Tuesday, December 22, 2015

Why OMC stocks are not reacting to falling crude oil prices

Brent crude oil price has corrected sharply during the December 15 quarter, but its immediate beneficiaries -- the oil-marketing companies (OMCs) -- are not reflecting the favourable market conditions in their share prices.

Brent crude, which reached $52.71/barrel on October 9, is now trading $36 with expectations of a further decline. However, despite a 46% correction in oil prices, the shares of Bharat Petroleum (BPCL), Hindustan Petroleum (HPCL) and Indian Oil (IOC) jumped only 6-8%. Analysts believe it is partly because the stocks of OMCs have already factored in the positives and are trading at rich valuations.

The decline in crude prices, oil and gas reforms as diesel price deregulation and direct subsidy transfer for LPG, demand revival, improvement in refining and marketing margins and declining working capital requirements all have led the OMC stocks rising 2 to 4 times in past two years.

It is only IOC that has lagged its peers -- BPCL and HPCL -- because it recently commissioned its new refinery at Paradip. Since a newly commissioned refinery takes about a year to stabilise and also during this period the costs remain high, IOC earnings still have some headroom to grow and analysts see some more upside for the stock.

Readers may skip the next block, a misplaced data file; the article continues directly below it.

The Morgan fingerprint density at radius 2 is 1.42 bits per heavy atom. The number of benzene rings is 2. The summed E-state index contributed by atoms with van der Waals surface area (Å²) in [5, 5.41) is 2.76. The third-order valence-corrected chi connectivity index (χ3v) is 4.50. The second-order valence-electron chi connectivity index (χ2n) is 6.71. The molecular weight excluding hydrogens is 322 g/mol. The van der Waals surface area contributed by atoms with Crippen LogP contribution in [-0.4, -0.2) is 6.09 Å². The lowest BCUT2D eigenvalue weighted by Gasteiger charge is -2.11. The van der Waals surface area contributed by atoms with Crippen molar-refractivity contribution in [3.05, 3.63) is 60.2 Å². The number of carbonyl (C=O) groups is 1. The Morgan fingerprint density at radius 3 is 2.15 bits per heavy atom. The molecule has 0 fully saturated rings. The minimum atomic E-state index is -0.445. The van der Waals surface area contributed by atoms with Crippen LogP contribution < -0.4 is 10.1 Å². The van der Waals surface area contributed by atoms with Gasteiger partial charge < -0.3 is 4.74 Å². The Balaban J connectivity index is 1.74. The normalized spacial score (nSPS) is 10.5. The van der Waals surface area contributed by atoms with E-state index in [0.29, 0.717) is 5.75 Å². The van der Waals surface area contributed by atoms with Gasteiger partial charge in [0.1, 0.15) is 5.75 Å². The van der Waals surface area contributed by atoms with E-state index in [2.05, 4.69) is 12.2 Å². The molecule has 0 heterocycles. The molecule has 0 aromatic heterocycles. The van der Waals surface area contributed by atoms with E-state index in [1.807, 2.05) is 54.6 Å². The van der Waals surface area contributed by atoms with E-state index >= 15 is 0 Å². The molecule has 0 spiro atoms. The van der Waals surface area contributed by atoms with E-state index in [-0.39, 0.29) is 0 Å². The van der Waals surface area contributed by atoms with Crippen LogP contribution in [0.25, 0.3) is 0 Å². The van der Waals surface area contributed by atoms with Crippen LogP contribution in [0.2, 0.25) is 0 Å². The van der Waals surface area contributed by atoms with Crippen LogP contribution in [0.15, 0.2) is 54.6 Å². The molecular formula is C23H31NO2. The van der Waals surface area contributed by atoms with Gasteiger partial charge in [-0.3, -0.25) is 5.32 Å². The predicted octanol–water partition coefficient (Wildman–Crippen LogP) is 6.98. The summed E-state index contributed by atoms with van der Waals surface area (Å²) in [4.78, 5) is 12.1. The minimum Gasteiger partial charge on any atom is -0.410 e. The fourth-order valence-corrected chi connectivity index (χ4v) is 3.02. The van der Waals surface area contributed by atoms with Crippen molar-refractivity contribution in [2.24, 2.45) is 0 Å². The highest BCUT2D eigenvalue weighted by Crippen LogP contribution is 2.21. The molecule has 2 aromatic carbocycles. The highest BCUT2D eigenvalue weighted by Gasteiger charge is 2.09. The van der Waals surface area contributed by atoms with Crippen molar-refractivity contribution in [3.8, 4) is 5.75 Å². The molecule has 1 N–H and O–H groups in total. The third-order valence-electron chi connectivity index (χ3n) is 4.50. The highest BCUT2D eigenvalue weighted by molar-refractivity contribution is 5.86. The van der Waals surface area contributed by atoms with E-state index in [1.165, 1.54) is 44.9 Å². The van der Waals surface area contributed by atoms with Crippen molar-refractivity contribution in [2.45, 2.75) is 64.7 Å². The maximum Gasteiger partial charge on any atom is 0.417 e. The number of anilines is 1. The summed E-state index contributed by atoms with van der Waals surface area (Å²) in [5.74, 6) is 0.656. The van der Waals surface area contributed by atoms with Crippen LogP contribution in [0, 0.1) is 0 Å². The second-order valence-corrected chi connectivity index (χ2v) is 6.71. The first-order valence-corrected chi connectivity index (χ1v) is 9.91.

Analysts at Barclays say, "We stay underweight on BPCL and HPCL, but find valuations less stretched and expectations more modest for the larger IOC, rating it overweight."

For BPCL, which comparatively also has a play in exploration and production (E&P) segment, a low crude price scenario has led to relatively lower valuations for this business. However, success in E&P activities can act as a trigger or if oil prices rebound.

Another factor limiting upsides in the stock prices of OMC is their ambitious investment plans, which they announced recently. These plans will partly negate the benefits arising out of lower working capital requirements.

Nitin Tiwari at Antique Stock Broking says OMCs are getting into expansion phase, leading to significant capital expenditure over the next three-to-four years. While BPCL plans to spend Rs 100,000 crore over the next five years, HPCL has planned a capex of Rs 45,000 crore. The increased expenditure will mean increased borrowing and hence higher interest outgo.

Tiwari estimates total borrowing for BPCL and HPCL to increase to Rs 24,000 crore and Rs 30,000 crore by FY18 from Rs 11,700 crore and Rs 17,100 crore in FY15, respectively, largely on account of capex-related long-term debt.

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